Stanley Cup champion Washington Capitals to visit White House on Monday

Stanley Cup champion Washington Capitals to visit White House on Monday
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The Washington Capitals will go to the White House on Monday to celebrate their Stanley Cup championship with President TrumpDonald TrumpJan. 6 committee chair says panel will issue a 'good number' of additional subpoenas Overnight Defense & National Security — Presented by AM General — Pentagon officials prepare for grilling Biden nominates head of Africa CDC to lead global AIDS response MORE, according to spokesmen for the team and the White House. 

The event, which was first reported by The Washington Post, has not yet been officially announced.

While several other title-winning sports teams have been disinvited from or declined to attend White House celebrations, that has not been the case for National Hockey League champions.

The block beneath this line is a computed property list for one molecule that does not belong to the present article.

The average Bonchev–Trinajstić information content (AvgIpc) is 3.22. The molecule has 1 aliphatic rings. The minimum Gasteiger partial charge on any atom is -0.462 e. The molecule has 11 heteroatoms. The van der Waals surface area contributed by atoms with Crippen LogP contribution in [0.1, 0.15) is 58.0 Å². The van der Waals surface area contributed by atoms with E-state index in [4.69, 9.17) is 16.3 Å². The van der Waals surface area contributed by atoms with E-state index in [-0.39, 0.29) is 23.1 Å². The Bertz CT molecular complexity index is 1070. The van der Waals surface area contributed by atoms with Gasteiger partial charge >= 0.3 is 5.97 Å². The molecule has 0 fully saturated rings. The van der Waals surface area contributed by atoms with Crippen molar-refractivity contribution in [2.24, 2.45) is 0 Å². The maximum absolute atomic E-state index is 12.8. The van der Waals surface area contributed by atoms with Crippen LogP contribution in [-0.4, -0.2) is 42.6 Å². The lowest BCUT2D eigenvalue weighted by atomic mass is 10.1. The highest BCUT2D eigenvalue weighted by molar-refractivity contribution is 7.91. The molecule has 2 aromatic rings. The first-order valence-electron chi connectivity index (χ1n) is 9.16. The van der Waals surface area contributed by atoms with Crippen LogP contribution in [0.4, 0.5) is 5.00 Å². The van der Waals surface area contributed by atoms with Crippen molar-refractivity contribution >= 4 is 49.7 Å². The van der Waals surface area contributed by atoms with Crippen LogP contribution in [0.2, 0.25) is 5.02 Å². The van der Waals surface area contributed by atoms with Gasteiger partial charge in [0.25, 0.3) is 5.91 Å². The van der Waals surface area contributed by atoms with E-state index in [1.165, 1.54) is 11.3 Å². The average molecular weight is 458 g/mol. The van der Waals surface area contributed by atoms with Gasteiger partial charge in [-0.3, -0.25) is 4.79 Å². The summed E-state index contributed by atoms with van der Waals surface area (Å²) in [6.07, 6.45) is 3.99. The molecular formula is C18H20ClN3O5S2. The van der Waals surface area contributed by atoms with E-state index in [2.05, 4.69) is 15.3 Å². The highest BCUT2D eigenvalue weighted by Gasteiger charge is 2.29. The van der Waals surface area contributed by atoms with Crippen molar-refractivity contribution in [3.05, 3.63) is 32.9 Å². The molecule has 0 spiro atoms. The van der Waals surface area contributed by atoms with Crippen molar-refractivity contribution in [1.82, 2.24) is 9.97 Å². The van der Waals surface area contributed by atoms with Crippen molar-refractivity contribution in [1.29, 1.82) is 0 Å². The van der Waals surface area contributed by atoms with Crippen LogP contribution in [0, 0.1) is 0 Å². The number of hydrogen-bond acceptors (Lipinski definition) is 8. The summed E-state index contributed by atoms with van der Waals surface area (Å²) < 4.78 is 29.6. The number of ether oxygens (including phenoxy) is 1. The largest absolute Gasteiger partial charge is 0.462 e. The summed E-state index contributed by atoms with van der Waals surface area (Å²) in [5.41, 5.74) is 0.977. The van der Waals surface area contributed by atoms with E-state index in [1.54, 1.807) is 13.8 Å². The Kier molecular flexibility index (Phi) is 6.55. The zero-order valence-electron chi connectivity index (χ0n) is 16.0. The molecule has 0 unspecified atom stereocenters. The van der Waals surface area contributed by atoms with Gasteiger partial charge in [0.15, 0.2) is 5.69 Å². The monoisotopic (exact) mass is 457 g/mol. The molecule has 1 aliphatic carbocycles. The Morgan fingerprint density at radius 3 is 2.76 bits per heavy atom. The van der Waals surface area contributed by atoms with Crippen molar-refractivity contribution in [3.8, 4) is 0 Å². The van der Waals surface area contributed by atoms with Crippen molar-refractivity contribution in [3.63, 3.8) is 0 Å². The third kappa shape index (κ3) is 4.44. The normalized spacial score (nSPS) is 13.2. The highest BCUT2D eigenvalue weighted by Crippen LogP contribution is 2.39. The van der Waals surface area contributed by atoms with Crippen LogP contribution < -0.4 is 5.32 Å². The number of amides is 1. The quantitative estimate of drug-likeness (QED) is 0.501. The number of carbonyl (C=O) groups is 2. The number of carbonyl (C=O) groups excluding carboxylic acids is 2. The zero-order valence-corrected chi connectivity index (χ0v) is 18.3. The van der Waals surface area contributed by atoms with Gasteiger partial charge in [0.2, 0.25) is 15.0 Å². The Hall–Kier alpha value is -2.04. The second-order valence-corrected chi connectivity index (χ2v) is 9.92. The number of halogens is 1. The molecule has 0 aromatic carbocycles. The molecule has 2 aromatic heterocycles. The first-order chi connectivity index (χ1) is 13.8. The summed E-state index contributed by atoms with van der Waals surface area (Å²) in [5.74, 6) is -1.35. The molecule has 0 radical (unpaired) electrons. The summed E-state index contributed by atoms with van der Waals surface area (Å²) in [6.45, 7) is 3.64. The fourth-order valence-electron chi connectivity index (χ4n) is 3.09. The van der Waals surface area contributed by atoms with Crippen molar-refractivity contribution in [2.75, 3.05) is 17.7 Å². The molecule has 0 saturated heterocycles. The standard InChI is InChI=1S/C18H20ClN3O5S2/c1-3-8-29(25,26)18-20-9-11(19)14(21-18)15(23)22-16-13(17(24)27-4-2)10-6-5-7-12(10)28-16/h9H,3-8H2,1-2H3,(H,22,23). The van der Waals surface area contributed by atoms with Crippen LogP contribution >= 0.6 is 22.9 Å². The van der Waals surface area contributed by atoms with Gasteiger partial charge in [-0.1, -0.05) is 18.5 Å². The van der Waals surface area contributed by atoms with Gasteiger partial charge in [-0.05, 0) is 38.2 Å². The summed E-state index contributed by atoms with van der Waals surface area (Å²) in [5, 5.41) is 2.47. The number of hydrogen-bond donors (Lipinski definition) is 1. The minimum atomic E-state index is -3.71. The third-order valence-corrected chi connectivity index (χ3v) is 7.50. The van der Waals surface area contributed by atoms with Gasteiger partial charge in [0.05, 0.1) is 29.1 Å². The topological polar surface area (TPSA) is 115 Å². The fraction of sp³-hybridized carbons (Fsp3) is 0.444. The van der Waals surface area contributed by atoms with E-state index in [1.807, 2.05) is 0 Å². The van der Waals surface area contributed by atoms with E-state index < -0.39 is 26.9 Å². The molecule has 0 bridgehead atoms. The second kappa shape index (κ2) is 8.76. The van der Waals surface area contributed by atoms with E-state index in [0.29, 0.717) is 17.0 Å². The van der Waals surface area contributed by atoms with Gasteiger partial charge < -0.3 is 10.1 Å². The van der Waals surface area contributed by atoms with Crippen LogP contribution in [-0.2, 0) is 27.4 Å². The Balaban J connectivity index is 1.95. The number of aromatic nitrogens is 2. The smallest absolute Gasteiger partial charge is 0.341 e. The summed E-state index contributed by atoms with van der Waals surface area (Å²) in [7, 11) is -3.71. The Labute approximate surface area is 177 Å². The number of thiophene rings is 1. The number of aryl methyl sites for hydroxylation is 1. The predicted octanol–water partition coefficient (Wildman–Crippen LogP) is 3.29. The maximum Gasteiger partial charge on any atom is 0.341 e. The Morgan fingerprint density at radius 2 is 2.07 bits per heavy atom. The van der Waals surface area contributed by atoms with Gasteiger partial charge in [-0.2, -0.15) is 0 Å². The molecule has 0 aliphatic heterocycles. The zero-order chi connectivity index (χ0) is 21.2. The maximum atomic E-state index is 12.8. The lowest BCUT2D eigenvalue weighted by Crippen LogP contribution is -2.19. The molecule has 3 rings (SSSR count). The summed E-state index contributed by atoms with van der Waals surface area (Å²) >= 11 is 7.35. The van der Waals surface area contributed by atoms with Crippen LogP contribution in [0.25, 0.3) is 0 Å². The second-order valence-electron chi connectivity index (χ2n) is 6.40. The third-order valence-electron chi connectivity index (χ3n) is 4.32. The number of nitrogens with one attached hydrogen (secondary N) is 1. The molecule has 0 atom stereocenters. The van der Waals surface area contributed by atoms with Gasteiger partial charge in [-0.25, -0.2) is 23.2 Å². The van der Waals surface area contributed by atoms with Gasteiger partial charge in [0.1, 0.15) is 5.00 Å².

The Pittsburgh Penguins, the previous Stanley Cup champions, visited Trump at the White House in October 2017.

Last year, Trump said the then-Super Bowl champion Philadelphia Eagles were not welcome at the White House, citing national anthem protests. But several key members of the team had said they would not attend before Trump withdrew the invitation. 

The defending NBA champion Golden State Warriors decided to forgo a White House visit with Trump and instead met with former President Obama in January. They visited the National Museum of African American History and Culture the previous February.

The Capitals won their first Stanley Cup in franchise history in June, defeating the Vegas Golden Knights in five games. It ended a 44-year Cup drought and a 26-year run without a major sports championship for the city of Washington, D.C.

Winger Devante Smith-Pelly, who is black, said after the victory that he would not visit the White House because "the things [Trump] spews are straight-up racist and sexist." Smith-Pelly, however, is currently playing with the Capitals' minor league affiliate in Hershey, Pa. 

Forward Brett Connolly also said he would not make the visit.

"I don't think it's the right thing to do," he told ESPN last August, adding that it has "nothing to do with politics."